For I was hungry, and ye gave me meat: I was thirsty, and ye gave me drink: I was a stranger, and ye took me in: Naked, and ye clothed me: I was sick, and ye visited me: I was in prison, and ye came unto me. Matthew 25:35,36
What would you say if I told you – depending on where you're at – you could go to jail for feeding homeless people?
If you possess a lick of common sense, your reply would likely include an expletive (or two) insinuating I was attempting to excavate livestock waste in your general direction.
Unfortunately, I'm not full of it. Down in Florida, three people were arrested recently for doing just that.
An article in the June 2 edition of the Orlando Sentinel detailed the roundup, which took place in one of the city's parks. The trio reportedly are members of an organization which calls itself Orlando Food Not Bombs. Two of the members posted the $250 bail shortly after their arrests; one – Keith McHenry – is reported to have chosen to forego bail and "let the legal process take its course."
McHenry, according to the Sentinel, is a co-founder of the International Food Not Bombs movement.
Worse yet, the arrests in Orlando are not an isolated story but may be indicative of a trend in American cities. It would seem the latest great new wave of public policy is the War on Individual Charity.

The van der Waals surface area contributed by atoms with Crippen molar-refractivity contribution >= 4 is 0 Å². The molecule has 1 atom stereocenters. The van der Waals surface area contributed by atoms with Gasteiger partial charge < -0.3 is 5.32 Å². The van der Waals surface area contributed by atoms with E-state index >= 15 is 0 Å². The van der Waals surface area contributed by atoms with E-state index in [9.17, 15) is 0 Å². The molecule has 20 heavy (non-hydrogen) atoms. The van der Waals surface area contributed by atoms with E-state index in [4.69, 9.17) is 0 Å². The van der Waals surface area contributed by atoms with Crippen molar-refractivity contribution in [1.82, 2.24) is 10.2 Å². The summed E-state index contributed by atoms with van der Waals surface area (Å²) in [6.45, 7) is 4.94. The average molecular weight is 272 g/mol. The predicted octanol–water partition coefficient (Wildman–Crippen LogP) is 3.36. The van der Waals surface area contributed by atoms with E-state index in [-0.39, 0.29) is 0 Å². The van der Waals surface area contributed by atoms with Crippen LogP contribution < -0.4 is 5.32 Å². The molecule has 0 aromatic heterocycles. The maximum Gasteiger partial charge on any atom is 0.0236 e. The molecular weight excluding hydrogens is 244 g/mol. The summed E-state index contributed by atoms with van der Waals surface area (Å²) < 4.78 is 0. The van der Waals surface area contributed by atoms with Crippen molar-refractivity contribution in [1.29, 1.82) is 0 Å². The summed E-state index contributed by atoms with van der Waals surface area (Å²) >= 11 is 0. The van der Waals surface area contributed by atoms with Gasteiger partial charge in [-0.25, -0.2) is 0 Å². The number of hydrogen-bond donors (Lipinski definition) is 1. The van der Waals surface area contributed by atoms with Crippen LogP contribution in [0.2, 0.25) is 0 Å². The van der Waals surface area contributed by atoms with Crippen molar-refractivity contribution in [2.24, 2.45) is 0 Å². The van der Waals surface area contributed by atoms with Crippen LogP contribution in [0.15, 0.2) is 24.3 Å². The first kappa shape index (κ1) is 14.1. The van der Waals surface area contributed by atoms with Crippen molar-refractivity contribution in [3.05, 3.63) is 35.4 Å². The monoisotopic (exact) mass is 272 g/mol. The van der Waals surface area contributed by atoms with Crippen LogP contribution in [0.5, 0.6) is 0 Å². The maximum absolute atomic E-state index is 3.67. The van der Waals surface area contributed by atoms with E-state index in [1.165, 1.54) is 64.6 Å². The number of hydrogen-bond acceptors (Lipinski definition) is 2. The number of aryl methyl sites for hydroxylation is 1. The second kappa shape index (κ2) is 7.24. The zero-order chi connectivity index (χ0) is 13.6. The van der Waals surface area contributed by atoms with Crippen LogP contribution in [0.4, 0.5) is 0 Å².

I read a story similar to this out of Houston months ago. There was a couple there who were told by authorities they had to cease and desist home-cooking meals and passing them out to the homeless people in the city as they found them – Progressive do-gooders were unhappy that they hadn't gone through all the health department inspections of their home kitchen and other credentialing.
A representative of the local Health and Human Services Department who spoke with the Houston Chronicle insisted the city had to look out for the public health and wellbeing of the homeless by enforcing controls for public food safety in all situations of food distribution.
So, the ultimate logic is it's better to increase the homeless' risk of starvation (or at the very least malnutrition) than have to worry about whether or not the less fortunate might or might not be exposed to the same risk of food-borne pathogens as they otherwise might be by going to a food pantry and getting the same food from there that they'd be getting from a Good Samaritan who bought those exact same food items at their nearby grocery store and cooked it for them.
But, all is not lost for the Houston couple. According to another government paper pusher there, instead of taking it upon themselves to do charitable work they could avoid the hassle by signing-up with one of the local-government-approved non-profits.
Yes, scoop-me-up another healthy serving of Nanny State, please!!